All of a sudden miracles started to occur. First we built a children’s playground in Izhevsk, then we began to work on the “Dream Skis” project, and finally the Undervud[2] band that supports it gave a concert at Chekeril (a sport resort near Izhevsk). So, one should set goals and work hard to attain them despite all difficulties. Later I said to the Undervud vocalists: ‘You and your songs have filled me with the bountiful energy that launched this project in Izhevsk. Now we are having forty children!’

    

I have lots of ideas. People call me every day and suggest their ideas too. Our children are growing very fast. I think in two years my participation won’t be needed at all. I also want to develop so-called ‘accompanied employment’. This is when disabled children come to a specialized center, for example, a laundry, several days a week, and work under the direction of support persons or supervisors. The problem is that many disabled adults as well as children remain socially isolated.

People often spare their feelings. They often say: “No, I can’t! If I come and see handicapped children, I will feel pain and burst into tears!” How can they be so sensitive?

I have no answer to the question as to what will happen to my daughter after I die. I hope that I have enough time to change our society so that I might leave my girl with no worry and risks in due time. And our society is not ready to co-exist with the disabled at all. I often despair deeply, thinking that I am just fighting windmills and unable to change the situation. For instance, with the “optimization” in Russia’s health care many children’s clinics are being closed, highly skilled doctors opt to work in private expensive medical centers, so we have to pay for all our medical services... And so forth.

You should accept. Accept and love. You ought to take joy in your child’s little everyday achievements. Of course, you will see people frowning continually if you are thinking only about that. If a mother feels awkward in her situation, she will inevitably see scowling glances in every corner. It wholly depends on the mother.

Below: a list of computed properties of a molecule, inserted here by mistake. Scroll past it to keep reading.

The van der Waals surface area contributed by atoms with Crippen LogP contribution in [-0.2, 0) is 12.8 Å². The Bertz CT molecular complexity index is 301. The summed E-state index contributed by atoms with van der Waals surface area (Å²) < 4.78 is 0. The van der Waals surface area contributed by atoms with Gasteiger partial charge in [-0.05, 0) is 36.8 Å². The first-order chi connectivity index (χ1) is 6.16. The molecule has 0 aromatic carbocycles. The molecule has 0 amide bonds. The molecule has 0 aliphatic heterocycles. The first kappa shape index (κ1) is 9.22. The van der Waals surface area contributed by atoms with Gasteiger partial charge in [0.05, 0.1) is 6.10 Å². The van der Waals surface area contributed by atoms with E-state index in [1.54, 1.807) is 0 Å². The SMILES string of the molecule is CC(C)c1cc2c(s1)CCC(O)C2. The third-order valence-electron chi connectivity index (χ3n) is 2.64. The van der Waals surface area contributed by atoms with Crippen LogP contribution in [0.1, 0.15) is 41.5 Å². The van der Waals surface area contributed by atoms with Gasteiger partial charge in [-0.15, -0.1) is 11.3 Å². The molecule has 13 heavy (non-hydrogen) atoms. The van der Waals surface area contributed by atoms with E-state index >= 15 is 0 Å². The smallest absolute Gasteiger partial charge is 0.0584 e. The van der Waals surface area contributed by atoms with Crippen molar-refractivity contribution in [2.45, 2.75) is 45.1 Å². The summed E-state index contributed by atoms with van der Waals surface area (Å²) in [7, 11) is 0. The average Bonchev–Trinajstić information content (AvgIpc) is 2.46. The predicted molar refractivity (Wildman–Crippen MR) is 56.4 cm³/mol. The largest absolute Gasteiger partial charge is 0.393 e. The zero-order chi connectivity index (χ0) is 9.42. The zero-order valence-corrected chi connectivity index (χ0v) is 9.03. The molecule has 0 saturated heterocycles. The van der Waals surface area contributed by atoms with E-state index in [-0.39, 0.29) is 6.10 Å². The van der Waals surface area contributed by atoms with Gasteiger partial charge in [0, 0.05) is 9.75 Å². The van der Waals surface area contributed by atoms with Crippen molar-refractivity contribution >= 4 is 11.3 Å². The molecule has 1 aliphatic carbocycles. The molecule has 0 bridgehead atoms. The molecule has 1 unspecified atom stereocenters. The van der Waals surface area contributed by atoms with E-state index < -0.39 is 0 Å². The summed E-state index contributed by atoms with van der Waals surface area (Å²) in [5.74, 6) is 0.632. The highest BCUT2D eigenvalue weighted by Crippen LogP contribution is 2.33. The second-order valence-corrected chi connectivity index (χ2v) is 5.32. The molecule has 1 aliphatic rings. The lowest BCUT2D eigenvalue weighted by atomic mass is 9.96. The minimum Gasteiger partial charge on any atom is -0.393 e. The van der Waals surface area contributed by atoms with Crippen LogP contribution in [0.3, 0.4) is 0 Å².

When everything is bad, you should begin to feel that all is well rather than pretend that everything is all right. It is because we live, because love exists and we are loved by our children. We love our little ones and they need us. We can really change this world, make it better not only for ourselves but also for the people whose situations are worse and who feel more pain than we do. Indeed all is well.

Maya, Alexandra’s younger daughter, goes to a specialized school for children with CP. She recently took part in a regional alpine skiing competition (the “Dream Skis” program) and finished third. In addition, Maya plays in an accessible and inclusive theater, supervised by the “Assol” public organization (https://vk.com/assol_deti).

“The religious faith helped me accept this new reality”

Alla Shumikhina. Alla Shumikhina.
    

Alla Shumikhina, Head of the Department of Meteorological Services of the Udmurt Republican Meteorology Center (Izhevsk). Her daughter Xenia, twelve, was diagnosed with Rubinstein-Taybi syndrome (RTS).

My daughter learns in a class for children with severe mental retardation (intellectual disability). Yet she is one of the ablest pupils in her class. All those who see Xenia love her dearly and say that she is a pure soul and a very inspiring person.

She is fond of technology, computers, and gadgets. She learned to use the internet herself and can find whatever she needs there. She likes dancing, whirling around and listening to music.